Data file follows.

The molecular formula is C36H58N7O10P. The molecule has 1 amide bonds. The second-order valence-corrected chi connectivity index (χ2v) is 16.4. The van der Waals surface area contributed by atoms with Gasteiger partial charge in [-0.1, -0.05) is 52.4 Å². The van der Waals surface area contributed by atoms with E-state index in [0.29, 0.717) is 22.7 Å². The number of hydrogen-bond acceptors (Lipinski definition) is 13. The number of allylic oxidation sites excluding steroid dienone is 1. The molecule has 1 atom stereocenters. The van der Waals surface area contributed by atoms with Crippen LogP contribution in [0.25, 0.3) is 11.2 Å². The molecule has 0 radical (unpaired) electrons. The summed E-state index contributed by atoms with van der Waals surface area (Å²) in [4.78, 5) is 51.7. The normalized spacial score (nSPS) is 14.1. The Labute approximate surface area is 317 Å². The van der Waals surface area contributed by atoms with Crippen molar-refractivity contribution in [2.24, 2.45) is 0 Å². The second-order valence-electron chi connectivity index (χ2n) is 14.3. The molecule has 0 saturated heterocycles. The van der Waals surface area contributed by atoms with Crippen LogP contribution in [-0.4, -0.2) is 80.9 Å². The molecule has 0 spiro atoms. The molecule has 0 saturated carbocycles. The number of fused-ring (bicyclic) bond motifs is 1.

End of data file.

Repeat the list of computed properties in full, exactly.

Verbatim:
The molecular formula is C36H58N7O10P. The molecule has 1 amide bonds. The second-order valence-corrected chi connectivity index (χ2v) is 16.4. The van der Waals surface area contributed by atoms with Gasteiger partial charge in [-0.1, -0.05) is 52.4 Å². The van der Waals surface area contributed by atoms with E-state index in [0.29, 0.717) is 22.7 Å². The number of hydrogen-bond acceptors (Lipinski definition) is 13. The number of allylic oxidation sites excluding steroid dienone is 1. The molecule has 1 atom stereocenters. The van der Waals surface area contributed by atoms with Crippen LogP contribution in [0.25, 0.3) is 11.2 Å². The molecule has 0 radical (unpaired) electrons. The summed E-state index contributed by atoms with van der Waals surface area (Å²) in [4.78, 5) is 51.7. The normalized spacial score (nSPS) is 14.1. The Labute approximate surface area is 317 Å². The van der Waals surface area contributed by atoms with Crippen molar-refractivity contribution in [2.24, 2.45) is 0 Å². The second-order valence-electron chi connectivity index (χ2n) is 14.3. The molecule has 0 saturated heterocycles. The van der Waals surface area contributed by atoms with Crippen LogP contribution in [-0.4, -0.2) is 80.9 Å². The molecule has 0 spiro atoms. The molecule has 0 saturated carbocycles. The number of fused-ring (bicyclic) bond motifs is 1.